Murder trial hears man used false identity to meet ex at hotel room where he strangled her
A murder trial jury has been told that a Dublin man assumed a false identity in order to meet his ex-girlfriend in a hotel room, where he strangled her.
The prosecutor was giving his opening speech today in the trial of a 35-year-old man, accused of the murder of 31-year-old Sonia Blount three years ago.
Eric Locke is on trial at the Central Criminal Court, charged with murdering the mother-of-one at a room at the Plaza Hotel in Tallaght on February 16, 2014.
The Dublin man, with an address at St John's Park East in Clondalkin, has pleaded not guilty. However his barrister, Patrick Gageby SC, has said that 'the defence admits that the accused caused Ms Blount's death'.
Remy Farrell SC, prosecuting, told the jury that Ms Blount was a working, single mother of a three-year-old son when she began a brief relationship with Eric Locke in late 2013.
He said it would be clear that Mr Locke had not taken the ending of that relationship well, and that he seemed to have threatened suicide.
He said he continued to send her text messages for a considerable time, and that she blocked him from contacting her through Facebook in February 2014.
"It would seem that Mr Locke was very unhappy about the fact," said Mr Farrell. "From Ms Blount's point of view, there matters lay."
Mr Farrell said that by mid-February, Ms Blount had received contact from a man called Shane Cully on Facebook. He said the private messaging had started with banter.
"It became a little more risqué, intimate," he said, explaining that there had been a suggestion that they would meet up, implicitly, for a sexual encounter.
"It is important not to judge," said Mr Farrell. "You may feel that it was unwise."
However, he pointed out that Ms Blount was not on trial.
"The chat resulted in this arrangement being made that on the evening of the 15th, Sonia Blount would meet Shane Cully in the Plaza hotel in Tallaght," he said.
Mr Farrell explained that February 15 had been an important day for the deceased, having celebrated her son's third birthday party with family, who thought she was going out with a female friend that night.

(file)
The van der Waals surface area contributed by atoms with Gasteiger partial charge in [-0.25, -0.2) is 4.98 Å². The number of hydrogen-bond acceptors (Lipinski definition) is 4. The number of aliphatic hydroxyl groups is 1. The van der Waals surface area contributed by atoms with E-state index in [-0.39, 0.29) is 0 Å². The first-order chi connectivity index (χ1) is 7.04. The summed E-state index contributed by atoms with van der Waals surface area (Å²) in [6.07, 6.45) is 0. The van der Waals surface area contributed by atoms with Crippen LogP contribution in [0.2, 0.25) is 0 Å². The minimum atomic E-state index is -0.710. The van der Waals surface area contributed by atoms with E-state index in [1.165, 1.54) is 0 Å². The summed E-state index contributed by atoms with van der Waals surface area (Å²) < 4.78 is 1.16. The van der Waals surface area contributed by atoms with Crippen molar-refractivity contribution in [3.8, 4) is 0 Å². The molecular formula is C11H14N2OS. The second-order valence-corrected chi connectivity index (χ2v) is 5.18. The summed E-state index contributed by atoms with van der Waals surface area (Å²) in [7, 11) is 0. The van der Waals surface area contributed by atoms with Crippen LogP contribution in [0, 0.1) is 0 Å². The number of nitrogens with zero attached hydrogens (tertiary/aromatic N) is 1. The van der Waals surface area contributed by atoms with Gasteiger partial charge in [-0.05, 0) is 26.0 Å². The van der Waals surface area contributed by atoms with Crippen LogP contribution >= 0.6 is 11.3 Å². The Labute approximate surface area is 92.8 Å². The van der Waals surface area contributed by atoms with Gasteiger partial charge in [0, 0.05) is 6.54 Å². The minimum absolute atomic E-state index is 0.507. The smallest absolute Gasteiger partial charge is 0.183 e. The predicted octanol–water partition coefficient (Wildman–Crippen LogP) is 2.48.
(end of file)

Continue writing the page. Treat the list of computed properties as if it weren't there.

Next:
"She was probably never really going to go out with the friend," he said. "What she had arranged was a secret date with a stranger."
She checked into the Plaza Hotel around 9pm. Shane Cully was going to come along later and asked that a keycard be left for him at reception.
"Later that evening, somebody did arrive at the Plaza hotel but it wasn't Shane Cully," said Mr Farrell.
"There never was a Shane Cully. What he (Mr Locke) had done was he had assumed this false identity and had made contact with Sonia Blount."
Mr Farrell said this seemed to have been done for one purpose only, to ensure she was on her own in a hotel room.
He told the jurors that what happened in the room on his arrival was a matter for them.
He said it was clear that Mr Locke had cable ties, masking tape and a realistic-looking airgun when he went into the bedroom.
"The prosecution case is that they are items he brought there with the intent of overpowering and dominating Ms Blount," he said.
He explained that Ms Blount had been found lying on the floor of the room with a garment shoved into her mouth. She had died of asphyxiation and strangulation.
Mr Farrell said that the accused had admitted to gardai that he had strangled her but said he didn't mean to kill her. He had suggested that she became distressed when he saw the items he had with him, that he panicked and strangled her.
He said that much of the evidence would focus on the communication between the two and that the jury would be able to see the arc of their relationship from their text messages.
Mr Farrell said the jury would be asked to concentrate on the mental state of Mr Locke in this case and would hear from psychiatrists.
"When you go off to deliberate, assuming the prosecution has proved to you that Eric Locke killed her intentionally, you then must consider diminished responsibility," he said.
He explained that the defence of diminished responsibility, which the defence must prove, was where a person's mental disorder reduced their responsibility for the unlawful killing.
"The prosecution will be suggesting to you that there is much to be learned from looking at what he brought to the room to ascertain what was going through his mind at the relevant time," he said.
The trial continues before Mr Justice Michael Moriarty and a jury of eight men and four women. It's expected to last for about two weeks.